6 False Advertising Scandals You Can Learn From

6 False Advertising Scandals You Can Learn From

Airborne gets caught by its own fake science. Airborne agreed to pay $23.3 million to settle a lawsuit. Splenda doesn't come from sugar. But, as the Sugar Association uncovered, Splenda wasn’t really “made from sugar,” because it's actually a chemical compound heavily processed in a factory. Sadly, New Balance shoes don't make you lose weight. Back in 2010, Kellogg erroneously claimed that Rice Krispies had “immune-boosting properties,” allegedly because of the antioxidants, vitamins and minerals that the breakfast cereal was fortified with. In reality, Volkswagen had been cheating on its emissions tests for more than seven years. This one’s an especially interesting case. Red Bull eventually settled for a $13 million payment, but said: “Red Bull settled the lawsuit to avoid the cost and distraction of litigation. However, Red Bull maintains that its marketing and labeling have always been truthful and accurate, and denies any and all wrongdoing or liability.” If you’re interested in learning more about the legal framework for truth in advertising, so you can walk the line as closely as possible without creating problem for your brand, the Federal Trade Commission has a helpful outline on the subject.

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6 False Advertising Scandals You Can Learn From

Opinions expressed by Entrepreneur contributors are their own.

New entrepreneurs are often tempted to exaggerate what new products or services are capable of. No wonder: Presented to a powerful investor, a stretch of the truth just might help land that series A funding.

And, less seriously, a bit of marketing flair or showmanship, in many cases, will help an entrepreneur accomplish his or her without many repercussions.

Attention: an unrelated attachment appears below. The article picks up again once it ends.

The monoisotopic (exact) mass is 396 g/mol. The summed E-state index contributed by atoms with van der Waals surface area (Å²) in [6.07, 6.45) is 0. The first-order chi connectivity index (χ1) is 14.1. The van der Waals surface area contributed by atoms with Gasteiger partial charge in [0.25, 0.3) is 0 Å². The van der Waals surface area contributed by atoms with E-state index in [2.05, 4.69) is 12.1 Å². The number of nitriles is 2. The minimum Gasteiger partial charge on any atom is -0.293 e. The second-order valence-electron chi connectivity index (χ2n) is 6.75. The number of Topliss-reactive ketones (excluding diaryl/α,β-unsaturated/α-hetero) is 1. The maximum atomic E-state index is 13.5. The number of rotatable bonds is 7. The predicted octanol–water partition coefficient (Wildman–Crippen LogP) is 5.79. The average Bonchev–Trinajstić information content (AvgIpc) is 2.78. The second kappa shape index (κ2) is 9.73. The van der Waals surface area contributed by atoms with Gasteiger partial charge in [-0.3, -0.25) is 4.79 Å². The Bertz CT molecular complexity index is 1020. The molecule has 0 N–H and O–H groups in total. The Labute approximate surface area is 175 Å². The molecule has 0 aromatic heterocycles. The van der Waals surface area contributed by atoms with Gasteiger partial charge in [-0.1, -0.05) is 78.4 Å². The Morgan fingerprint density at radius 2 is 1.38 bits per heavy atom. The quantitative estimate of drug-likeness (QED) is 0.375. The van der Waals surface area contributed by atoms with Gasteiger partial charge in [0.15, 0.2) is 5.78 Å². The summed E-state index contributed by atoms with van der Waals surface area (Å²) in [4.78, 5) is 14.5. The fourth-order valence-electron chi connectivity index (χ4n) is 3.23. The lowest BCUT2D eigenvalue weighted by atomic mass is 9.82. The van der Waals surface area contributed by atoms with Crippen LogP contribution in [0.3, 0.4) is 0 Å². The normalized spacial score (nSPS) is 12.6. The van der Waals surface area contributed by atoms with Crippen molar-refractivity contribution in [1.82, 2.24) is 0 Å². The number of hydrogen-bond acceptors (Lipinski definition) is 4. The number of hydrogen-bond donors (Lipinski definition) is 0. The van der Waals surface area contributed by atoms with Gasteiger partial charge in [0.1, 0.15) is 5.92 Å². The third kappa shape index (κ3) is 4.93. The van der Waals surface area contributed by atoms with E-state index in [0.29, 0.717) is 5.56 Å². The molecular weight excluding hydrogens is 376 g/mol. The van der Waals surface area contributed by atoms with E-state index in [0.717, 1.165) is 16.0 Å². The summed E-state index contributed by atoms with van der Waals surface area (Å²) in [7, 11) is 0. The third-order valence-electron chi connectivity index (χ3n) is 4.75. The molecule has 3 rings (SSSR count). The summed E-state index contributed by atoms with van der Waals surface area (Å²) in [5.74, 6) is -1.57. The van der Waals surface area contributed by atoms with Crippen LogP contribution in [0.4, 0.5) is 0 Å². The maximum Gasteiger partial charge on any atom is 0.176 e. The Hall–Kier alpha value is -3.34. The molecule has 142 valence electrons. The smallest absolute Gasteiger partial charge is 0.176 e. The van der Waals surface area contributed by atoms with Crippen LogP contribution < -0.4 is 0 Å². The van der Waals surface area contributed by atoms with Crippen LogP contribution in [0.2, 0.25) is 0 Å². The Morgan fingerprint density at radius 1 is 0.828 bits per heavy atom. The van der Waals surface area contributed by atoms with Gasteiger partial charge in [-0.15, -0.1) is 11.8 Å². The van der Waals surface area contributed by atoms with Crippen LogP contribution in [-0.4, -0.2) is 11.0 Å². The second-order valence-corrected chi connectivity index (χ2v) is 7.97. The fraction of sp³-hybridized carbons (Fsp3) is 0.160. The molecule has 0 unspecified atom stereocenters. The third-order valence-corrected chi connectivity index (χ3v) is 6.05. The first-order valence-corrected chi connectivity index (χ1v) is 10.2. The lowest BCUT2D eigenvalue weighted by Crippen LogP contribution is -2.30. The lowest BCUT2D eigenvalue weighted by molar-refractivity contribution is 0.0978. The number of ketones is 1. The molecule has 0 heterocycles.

But, in other cases, if you’re that entrepreneur who is caught deliberately misleading investors or consumers, you could face false advertising charges — and the ruin of your brand’s reputation. Consider these six examples:

1. Airborne gets caught by its own fake science.

Back in the 1990s, the herbal supplement Airborne was all the rage. Packed with vitamins and minerals, it was pushed by marketers as being capable of preventing or mitigating common illnesses like the cold and flu. Eventually, the Center for Science in the Public Interest (CSPI) stepped in to test the claims of the manufacturers, discovering that there was no real scientific evidence to back up the claims. Airborne agreed to pay $23.3 million to settle a lawsuit.

2. Nope. Splenda doesn’t come from sugar.

In the early 2000s, then-new artificial sweetener Splenda engaged in a marketing campaign with the tagline, “Made from sugar, so it tastes like sugar,” to convert consumers of other artificial sweeteners as well as sugar purists hesitant to consume anything artificial.

But, as the Sugar Association uncovered, Splenda wasn’t really “made from sugar,” because it’s actually a chemical compound heavily processed in a factory. The association filed suit, which was eventually settled out of court in a confidential settlement. Splenda rival Equal was also outraged at the claims; it took Splenda to court in 2007 and also reached a confidential settlement.

3. Sadly, New Balance shoes don’t make you lose weight.

Back in 2011, New Balance introduced a new line of shoes it claimed…

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